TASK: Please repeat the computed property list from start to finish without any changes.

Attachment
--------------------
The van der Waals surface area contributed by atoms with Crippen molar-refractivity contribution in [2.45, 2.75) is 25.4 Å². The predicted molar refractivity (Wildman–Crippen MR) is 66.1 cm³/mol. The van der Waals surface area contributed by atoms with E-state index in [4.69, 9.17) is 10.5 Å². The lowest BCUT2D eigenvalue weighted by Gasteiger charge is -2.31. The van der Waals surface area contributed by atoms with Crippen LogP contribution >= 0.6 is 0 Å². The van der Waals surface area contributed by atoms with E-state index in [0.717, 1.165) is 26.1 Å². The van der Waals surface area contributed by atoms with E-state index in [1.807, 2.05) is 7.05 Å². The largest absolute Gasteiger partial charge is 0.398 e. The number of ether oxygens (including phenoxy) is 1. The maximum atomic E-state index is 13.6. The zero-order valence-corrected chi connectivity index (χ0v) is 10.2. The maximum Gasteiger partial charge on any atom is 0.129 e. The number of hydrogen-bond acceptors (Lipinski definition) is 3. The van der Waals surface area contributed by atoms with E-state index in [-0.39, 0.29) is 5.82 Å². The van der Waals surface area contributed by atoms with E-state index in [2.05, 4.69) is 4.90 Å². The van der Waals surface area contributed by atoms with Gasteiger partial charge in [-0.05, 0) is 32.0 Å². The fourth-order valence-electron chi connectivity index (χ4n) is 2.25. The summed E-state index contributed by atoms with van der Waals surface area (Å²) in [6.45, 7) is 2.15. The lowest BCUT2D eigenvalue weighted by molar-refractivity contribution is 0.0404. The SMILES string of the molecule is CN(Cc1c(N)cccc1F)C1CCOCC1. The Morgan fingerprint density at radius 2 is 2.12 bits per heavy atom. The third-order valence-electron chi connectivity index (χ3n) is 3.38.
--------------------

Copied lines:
The van der Waals surface area contributed by atoms with Crippen molar-refractivity contribution in [2.45, 2.75) is 25.4 Å². The predicted molar refractivity (Wildman–Crippen MR) is 66.1 cm³/mol. The van der Waals surface area contributed by atoms with E-state index in [4.69, 9.17) is 10.5 Å². The lowest BCUT2D eigenvalue weighted by Gasteiger charge is -2.31. The van der Waals surface area contributed by atoms with Crippen LogP contribution >= 0.6 is 0 Å². The van der Waals surface area contributed by atoms with E-state index in [0.717, 1.165) is 26.1 Å². The van der Waals surface area contributed by atoms with E-state index in [1.807, 2.05) is 7.05 Å². The largest absolute Gasteiger partial charge is 0.398 e. The number of ether oxygens (including phenoxy) is 1. The maximum atomic E-state index is 13.6. The zero-order valence-corrected chi connectivity index (χ0v) is 10.2. The maximum Gasteiger partial charge on any atom is 0.129 e. The number of hydrogen-bond acceptors (Lipinski definition) is 3. The van der Waals surface area contributed by atoms with E-state index in [-0.39, 0.29) is 5.82 Å². The van der Waals surface area contributed by atoms with E-state index in [2.05, 4.69) is 4.90 Å². The van der Waals surface area contributed by atoms with Gasteiger partial charge in [-0.05, 0) is 32.0 Å². The fourth-order valence-electron chi connectivity index (χ4n) is 2.25. The summed E-state index contributed by atoms with van der Waals surface area (Å²) in [6.45, 7) is 2.15. The lowest BCUT2D eigenvalue weighted by molar-refractivity contribution is 0.0404. The SMILES string of the molecule is CN(Cc1c(N)cccc1F)C1CCOCC1. The Morgan fingerprint density at radius 2 is 2.12 bits per heavy atom. The third-order valence-electron chi connectivity index (χ3n) is 3.38.